Romantic comedies continue to set bar high for relationships

Students are noticing the unrealistic features of the popular entertainment genre


Kassidy Corbin

Many couples are enjoying the act of watching romantic comedies together.

Longing to be the girl whom people write poems about, Skyline College student Maggie Macalisang has raised their standards because of romantic comedies.

“I feel like a hopeless romantic because I’ll see all of these love gestures in movies,” said Macalisang, who has had past relationships. “But in real life, I’m just disappointed in how men are these days. I want that love but I know it’s not going to happen.”

Many people compare their love experiences to those special moments in movies when lovers first meet to the progression of the relationship. . From 2020 to 2021, romantic comedies have sold around an average of 573,659 tickets by releasing 17 movies, according to The Numbers, a website that shows box office history on movies.

“In the span of my lifetime, I’ve watched around 30 or more,” Macalisang said. ”Rom-coms are my favorite genre. It really sets standards super high, but I know in my head that it’s not real.”

Hopeless romantics develop unrealistic expectations due to the influence of the media. There are moments where people wish something were to happen to them because they saw it on a staged TV screen.

“It sets my bar really high,” Macalisang said. “If I were ever to be in a relationship, I would notice the little things, like opening the door or holding hands, which are most pointed out in romantic comedies.”

Romantic comedies usually show the journey of two people who may or may not be ready for a relationship but depict them as “the one” for one another. The movie then portrays that there is usually one love for you always no matter what.

Tania Tam, a psychology professor at Skyline College, believes that the idea of “the one” is misleading. Movies usually begin when someone who doesn’t want to be in a relationship meets a special person and changes then lives happily ever after.

“If someone doesn’t want to be in a relationship, they may have attachment issues and not be someone who is good at relationships,” Tam said. “It’s hard for people to change. Falling in love is less about finding a special other person and more about your own attachment style.”

Romantic comedies are known for their cliches like love at first sight or the idea of soulmates, fate, or “the one.” People are left to ponder if they have experienced some themselves or made someone else experience them.

“Every time I would watch rom-com, I would sometimes copy how they interact with each other,” said Vincent Patrick Llamas, a student at Skyline who has made it out of the friend zone with his high school crush. “I always wanted a relationship like that, and now that I have a girlfriend, I’ve been doing it. When I am with my girlfriend, I feel like I’m in my own movie. Every situation I’m in I feel like it’s one of those special scenes or moments.”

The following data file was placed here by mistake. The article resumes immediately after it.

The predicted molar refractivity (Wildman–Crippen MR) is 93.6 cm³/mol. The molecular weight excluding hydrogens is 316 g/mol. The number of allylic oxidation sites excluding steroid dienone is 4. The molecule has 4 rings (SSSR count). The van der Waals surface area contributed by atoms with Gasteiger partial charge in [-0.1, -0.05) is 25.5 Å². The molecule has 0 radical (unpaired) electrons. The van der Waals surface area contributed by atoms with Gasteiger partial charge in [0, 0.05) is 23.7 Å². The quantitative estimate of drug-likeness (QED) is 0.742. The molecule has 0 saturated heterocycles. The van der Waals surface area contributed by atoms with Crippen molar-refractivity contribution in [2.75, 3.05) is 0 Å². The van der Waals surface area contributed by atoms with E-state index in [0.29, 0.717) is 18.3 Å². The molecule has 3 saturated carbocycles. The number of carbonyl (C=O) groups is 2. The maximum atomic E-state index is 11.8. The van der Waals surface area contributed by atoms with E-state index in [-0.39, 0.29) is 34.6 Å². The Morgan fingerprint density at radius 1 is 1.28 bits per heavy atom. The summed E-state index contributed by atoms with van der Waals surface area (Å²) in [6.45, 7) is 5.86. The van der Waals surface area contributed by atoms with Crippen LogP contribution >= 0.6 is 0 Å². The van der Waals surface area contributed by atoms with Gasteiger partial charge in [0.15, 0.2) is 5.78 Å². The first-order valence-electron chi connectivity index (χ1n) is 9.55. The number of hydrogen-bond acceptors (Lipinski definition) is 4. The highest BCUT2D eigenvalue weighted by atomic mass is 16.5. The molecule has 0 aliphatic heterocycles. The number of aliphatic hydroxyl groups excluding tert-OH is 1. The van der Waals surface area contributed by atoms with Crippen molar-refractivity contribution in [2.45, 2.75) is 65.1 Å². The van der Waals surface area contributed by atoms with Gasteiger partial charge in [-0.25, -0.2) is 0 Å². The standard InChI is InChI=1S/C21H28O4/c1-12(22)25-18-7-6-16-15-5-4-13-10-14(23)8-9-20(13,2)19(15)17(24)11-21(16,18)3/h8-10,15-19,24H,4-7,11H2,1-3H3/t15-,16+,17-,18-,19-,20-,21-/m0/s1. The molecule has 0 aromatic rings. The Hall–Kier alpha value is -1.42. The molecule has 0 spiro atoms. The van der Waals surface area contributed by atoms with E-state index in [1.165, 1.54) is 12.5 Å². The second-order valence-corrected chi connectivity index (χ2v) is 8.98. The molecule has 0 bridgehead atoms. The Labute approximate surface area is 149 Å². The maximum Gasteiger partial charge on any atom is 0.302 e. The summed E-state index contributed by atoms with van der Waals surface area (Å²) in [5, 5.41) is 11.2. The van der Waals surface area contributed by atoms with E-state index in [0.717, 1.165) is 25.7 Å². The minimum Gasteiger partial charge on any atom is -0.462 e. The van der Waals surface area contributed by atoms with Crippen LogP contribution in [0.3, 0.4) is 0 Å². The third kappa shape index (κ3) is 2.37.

When reflecting on their love life, many ask themselves if they are doing everything right since movies portray love as if there is only one way to love.

“Some people aren’t that romantic and rom-com make you question like ‘oh, why is this person not doing this to me’ or ‘ Why can’t he make an effort like that for me?’“ Lamas said. “But not everyone has the same kind of love for each other due to having different love languages.”

There are five love languages being words of affirmation, physical touch, receiving gifts, quality time, and acts of service developed by Dr. Gray Chapman. Each is communicated differently and has different effects on people. There could be misunderstandings within one another and their needs. Romantic comedies only show certain love languages.

“Rom-com communicate the fact that love exists but could be confusing to people who they’re inclined to more of a different idea of what love is,” said Shanon Maguey, a student at Skyline who has never been in a relationship.

One of the most showcased love languages in romantic comedies is receiving gifts and words of affirmation.

“A man buying a woman flowers, serenading her, buying her gifts and saying ‘I love you,’” said Tam. “These are superficial aspects of love but can form unnecessary expectations. Real healthy relationships involve more mundane and less showy things that involve acceptance and compromise.”

Everyone defines love differently and has different ways of expressing it. One thing romantic comedies have in common is that the bad aspects of relationships, like breakups or miscommunication, are romanticized. It causes viewers to believe that after a toxic relationship they will go back together and everything will be solved. This cliche can be seen in many other scenarios where they always end up having a happy ending.

“I didn’t know that it’s physically painful to go through a heartbreak,” said Maguey. “They always show in movies that they are fine or doesn’t hurt as bad as they truly are. You have spent your time with this person and regardless of whether they were a good partner or not, it’s still going to hurt because you gave this person your time, energy, and love.”

Romantic relationships can’t be perfect as they are depicted in movies. Understanding the false expectations depicted helps create happier moments and heightened appreciation for your partner.